Danish officials said on Wednesday that they expected both pipelines to be empty by Sunday, as more than half of the gas had already been released. Once the gas runs out, he said, scientists and security officials will have better access to the site, which is limited for security reasons.

The release of the gas will also allow forensic experts to examine the site for clues as to what caused the explosion, which security officials across Europe have determined.

NATO on Thursday issued its strongest statement on violations at the Nord Stream pipeline in the Baltic Sea, describing the damage as “the result of deliberate, reckless and irresponsible acts of sabotage”.

A European Union official reiterated Thursday that the pipeline damage was “not a coincidence.”

The Swedish National Seismic Network placed the force of the second large explosion at 100 to 200 kilograms (220 to 440 pounds) equivalent of TNT. The first was small and consequently difficult to measure.

Weapons experts say it is difficult to predict what type of munition may have caused the damage. It is possible that a torpedo was used, but it is more likely that a diver or an autonomous underwater vehicle placed one or more demolition charges at each site. To identify the weapon or weapons used, more evidence — including additional sensor data, as well as physical evidence such as remnants of war — will be needed.

As European leaders agree that sabotage is involved, suspicions are growing on Russia, which has used energy supplies against Europe since its invasion of Ukraine.

Intelligence officials have begun monitoring communications intercepts, sonar signatures and other records that could reveal suspicious activity in the weeks or months before the explosions. Two senior officials with two European security services said Russia is a prime suspect because it has the technological means to launch surface attacks on key infrastructure and has shown its determination to destabilize Europe’s energy markets.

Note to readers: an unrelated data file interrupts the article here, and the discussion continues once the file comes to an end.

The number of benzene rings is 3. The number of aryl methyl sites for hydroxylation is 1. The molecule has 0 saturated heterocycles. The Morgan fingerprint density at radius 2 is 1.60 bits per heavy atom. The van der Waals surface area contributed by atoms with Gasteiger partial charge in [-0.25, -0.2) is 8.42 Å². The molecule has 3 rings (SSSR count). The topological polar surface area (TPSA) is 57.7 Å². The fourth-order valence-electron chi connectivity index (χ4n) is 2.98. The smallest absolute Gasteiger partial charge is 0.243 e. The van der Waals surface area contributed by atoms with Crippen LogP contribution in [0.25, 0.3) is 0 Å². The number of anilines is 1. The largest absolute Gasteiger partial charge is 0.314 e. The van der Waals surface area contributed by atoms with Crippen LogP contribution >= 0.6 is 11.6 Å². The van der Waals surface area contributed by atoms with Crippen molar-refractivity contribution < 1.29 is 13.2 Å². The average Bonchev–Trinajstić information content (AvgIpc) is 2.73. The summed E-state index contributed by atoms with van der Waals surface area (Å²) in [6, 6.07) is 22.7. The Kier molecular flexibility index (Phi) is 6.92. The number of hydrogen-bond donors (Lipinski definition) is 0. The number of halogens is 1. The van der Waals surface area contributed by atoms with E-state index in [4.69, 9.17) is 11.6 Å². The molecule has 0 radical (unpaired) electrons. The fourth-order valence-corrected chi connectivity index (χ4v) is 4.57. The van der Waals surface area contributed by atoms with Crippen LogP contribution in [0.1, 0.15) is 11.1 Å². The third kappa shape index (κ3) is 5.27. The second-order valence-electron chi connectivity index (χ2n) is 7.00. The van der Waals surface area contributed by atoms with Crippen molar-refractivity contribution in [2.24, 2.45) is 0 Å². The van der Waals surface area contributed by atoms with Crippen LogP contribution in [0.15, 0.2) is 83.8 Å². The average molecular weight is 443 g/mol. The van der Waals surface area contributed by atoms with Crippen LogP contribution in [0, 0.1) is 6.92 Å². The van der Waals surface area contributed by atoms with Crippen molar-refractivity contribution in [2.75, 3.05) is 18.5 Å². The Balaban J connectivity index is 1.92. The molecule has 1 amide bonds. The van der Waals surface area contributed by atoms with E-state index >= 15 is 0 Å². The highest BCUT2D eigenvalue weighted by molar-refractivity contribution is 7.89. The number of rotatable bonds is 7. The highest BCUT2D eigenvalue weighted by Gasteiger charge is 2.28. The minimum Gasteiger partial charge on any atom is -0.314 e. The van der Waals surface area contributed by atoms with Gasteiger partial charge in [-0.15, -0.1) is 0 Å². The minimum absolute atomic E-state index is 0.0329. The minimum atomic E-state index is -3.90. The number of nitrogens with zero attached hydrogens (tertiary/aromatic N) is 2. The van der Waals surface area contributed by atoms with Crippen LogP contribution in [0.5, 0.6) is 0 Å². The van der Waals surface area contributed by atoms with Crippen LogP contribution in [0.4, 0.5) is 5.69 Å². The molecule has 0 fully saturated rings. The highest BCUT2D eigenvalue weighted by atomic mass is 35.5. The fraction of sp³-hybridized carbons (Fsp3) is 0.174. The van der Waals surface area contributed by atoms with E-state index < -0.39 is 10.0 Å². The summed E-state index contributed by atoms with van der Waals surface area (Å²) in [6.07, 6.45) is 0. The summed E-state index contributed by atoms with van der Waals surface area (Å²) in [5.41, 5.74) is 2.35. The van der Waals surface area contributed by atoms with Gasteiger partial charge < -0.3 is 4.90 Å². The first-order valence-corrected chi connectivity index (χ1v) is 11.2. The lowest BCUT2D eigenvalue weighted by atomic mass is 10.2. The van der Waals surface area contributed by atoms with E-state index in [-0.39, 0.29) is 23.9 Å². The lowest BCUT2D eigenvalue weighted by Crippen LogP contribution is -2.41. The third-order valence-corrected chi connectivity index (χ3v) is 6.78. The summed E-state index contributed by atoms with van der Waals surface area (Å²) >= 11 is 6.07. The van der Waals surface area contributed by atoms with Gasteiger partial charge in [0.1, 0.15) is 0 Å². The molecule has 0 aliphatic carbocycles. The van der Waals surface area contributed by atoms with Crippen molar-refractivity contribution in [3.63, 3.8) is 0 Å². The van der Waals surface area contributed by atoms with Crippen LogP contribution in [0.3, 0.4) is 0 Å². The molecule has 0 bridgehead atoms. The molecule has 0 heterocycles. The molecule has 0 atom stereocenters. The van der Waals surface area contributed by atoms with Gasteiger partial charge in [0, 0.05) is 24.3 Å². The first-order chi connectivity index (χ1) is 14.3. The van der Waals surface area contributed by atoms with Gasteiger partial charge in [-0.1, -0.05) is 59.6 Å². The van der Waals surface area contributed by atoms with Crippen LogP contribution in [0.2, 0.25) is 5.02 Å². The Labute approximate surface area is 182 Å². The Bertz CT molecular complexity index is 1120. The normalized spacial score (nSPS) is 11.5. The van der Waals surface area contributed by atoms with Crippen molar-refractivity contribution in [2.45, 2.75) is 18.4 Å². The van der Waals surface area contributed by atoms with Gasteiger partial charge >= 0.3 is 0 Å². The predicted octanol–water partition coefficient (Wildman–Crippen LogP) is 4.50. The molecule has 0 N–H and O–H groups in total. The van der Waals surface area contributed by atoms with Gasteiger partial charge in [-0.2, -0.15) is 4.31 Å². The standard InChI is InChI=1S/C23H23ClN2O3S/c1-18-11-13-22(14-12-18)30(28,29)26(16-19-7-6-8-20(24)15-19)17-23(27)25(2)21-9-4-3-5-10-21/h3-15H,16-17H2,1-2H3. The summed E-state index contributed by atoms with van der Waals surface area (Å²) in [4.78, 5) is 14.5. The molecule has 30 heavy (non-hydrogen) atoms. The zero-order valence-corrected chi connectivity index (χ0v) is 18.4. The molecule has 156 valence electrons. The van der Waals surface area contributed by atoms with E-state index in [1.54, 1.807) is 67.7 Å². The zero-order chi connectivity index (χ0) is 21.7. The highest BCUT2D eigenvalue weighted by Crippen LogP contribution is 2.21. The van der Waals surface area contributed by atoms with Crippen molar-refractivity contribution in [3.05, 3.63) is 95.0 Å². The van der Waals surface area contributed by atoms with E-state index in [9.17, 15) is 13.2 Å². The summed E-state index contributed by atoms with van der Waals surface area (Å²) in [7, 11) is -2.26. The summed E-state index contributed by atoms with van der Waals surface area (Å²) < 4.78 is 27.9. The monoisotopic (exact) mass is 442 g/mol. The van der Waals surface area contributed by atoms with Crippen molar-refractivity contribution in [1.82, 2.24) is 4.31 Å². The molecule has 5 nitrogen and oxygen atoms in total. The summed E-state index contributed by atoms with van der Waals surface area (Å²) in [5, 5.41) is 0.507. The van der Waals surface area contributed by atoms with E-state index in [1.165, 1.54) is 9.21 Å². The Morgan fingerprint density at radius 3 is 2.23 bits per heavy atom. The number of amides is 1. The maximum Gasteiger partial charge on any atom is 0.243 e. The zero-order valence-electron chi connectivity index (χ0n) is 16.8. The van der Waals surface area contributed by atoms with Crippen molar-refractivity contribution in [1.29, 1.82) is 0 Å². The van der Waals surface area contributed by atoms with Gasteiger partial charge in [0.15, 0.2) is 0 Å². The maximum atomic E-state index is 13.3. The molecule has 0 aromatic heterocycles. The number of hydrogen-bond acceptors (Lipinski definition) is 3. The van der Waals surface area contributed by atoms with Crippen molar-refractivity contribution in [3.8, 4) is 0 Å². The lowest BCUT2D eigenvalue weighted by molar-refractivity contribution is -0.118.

The officials, who spoke on condition of anonymity because of the sensitivity of the matter, stressed that these are preliminary, analytical findings and that no evidence has yet emerged to implicate Moscow.

The Kremlin has denied responsibility for the incident, suggesting on Thursday that the incidents should be investigated as “acts of terrorism” and that a coordinated international investigation is needed, as Russia is the majority owner of both pipelines.

Spokesperson of the Ministry of Foreign Affairs, Maria Zakharova, has also indicated that the hand of the United States is behind these explosions.

“Washington was the absolute beneficiary of this situation,” she said Thursday. “Mr. Blinken has made no secret of the fact that the main goal was to wean Europe off Russian energy resources, and now you don’t know who can benefit from it. It benefits you!” She addressed the US Secretary of State.

A US official, speaking on condition of anonymity to discuss a sensitive matter, said on Wednesday that the United States had nothing to do with the attack on the Nord Stream pipeline and called the idea “baseless”.

Francis reports from London. Greg Miller in Washington, Emily Rauhala in Brussels, Martin Celso Sorensen in Copenhagen, Natalia Abbakumova in Riga, Latvia contributed to this report.